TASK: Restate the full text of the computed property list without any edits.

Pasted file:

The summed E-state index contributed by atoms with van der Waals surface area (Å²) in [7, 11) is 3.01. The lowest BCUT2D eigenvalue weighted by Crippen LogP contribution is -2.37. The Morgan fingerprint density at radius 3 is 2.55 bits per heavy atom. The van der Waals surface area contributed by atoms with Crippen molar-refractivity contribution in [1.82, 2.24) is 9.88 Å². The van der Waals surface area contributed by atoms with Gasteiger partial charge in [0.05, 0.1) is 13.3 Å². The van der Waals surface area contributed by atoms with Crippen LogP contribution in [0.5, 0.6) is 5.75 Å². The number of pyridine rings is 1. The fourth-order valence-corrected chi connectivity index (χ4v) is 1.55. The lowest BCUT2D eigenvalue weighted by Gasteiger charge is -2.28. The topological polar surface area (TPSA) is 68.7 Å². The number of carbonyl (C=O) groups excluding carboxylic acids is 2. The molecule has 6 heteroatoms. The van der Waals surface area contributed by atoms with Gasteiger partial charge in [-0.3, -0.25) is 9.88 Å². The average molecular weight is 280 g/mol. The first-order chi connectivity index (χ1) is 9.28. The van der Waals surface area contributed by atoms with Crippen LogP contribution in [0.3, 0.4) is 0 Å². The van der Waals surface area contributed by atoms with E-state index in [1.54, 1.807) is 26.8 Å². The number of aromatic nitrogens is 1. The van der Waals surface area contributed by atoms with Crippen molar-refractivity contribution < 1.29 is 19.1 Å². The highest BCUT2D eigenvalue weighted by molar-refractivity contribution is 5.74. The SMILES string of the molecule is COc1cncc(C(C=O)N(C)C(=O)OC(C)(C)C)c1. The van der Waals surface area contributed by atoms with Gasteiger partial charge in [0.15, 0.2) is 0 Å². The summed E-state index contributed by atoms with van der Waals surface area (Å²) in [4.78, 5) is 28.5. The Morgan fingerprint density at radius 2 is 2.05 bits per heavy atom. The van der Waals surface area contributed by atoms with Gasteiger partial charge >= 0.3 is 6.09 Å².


The summed E-state index contributed by atoms with van der Waals surface area (Å²) in [7, 11) is 3.01. The lowest BCUT2D eigenvalue weighted by Crippen LogP contribution is -2.37. The Morgan fingerprint density at radius 3 is 2.55 bits per heavy atom. The van der Waals surface area contributed by atoms with Crippen molar-refractivity contribution in [1.82, 2.24) is 9.88 Å². The van der Waals surface area contributed by atoms with Gasteiger partial charge in [0.05, 0.1) is 13.3 Å². The van der Waals surface area contributed by atoms with Crippen LogP contribution in [0.5, 0.6) is 5.75 Å². The number of pyridine rings is 1. The fourth-order valence-corrected chi connectivity index (χ4v) is 1.55. The lowest BCUT2D eigenvalue weighted by Gasteiger charge is -2.28. The topological polar surface area (TPSA) is 68.7 Å². The number of carbonyl (C=O) groups excluding carboxylic acids is 2. The molecule has 6 heteroatoms. The van der Waals surface area contributed by atoms with Gasteiger partial charge in [-0.3, -0.25) is 9.88 Å². The average molecular weight is 280 g/mol. The first-order chi connectivity index (χ1) is 9.28. The van der Waals surface area contributed by atoms with Crippen LogP contribution in [0.3, 0.4) is 0 Å². The van der Waals surface area contributed by atoms with E-state index in [1.54, 1.807) is 26.8 Å². The number of aromatic nitrogens is 1. The van der Waals surface area contributed by atoms with Crippen molar-refractivity contribution < 1.29 is 19.1 Å². The highest BCUT2D eigenvalue weighted by molar-refractivity contribution is 5.74. The SMILES string of the molecule is COc1cncc(C(C=O)N(C)C(=O)OC(C)(C)C)c1. The van der Waals surface area contributed by atoms with Gasteiger partial charge in [0.15, 0.2) is 0 Å². The summed E-state index contributed by atoms with van der Waals surface area (Å²) in [4.78, 5) is 28.5. The Morgan fingerprint density at radius 2 is 2.05 bits per heavy atom. The van der Waals surface area contributed by atoms with Gasteiger partial charge >= 0.3 is 6.09 Å².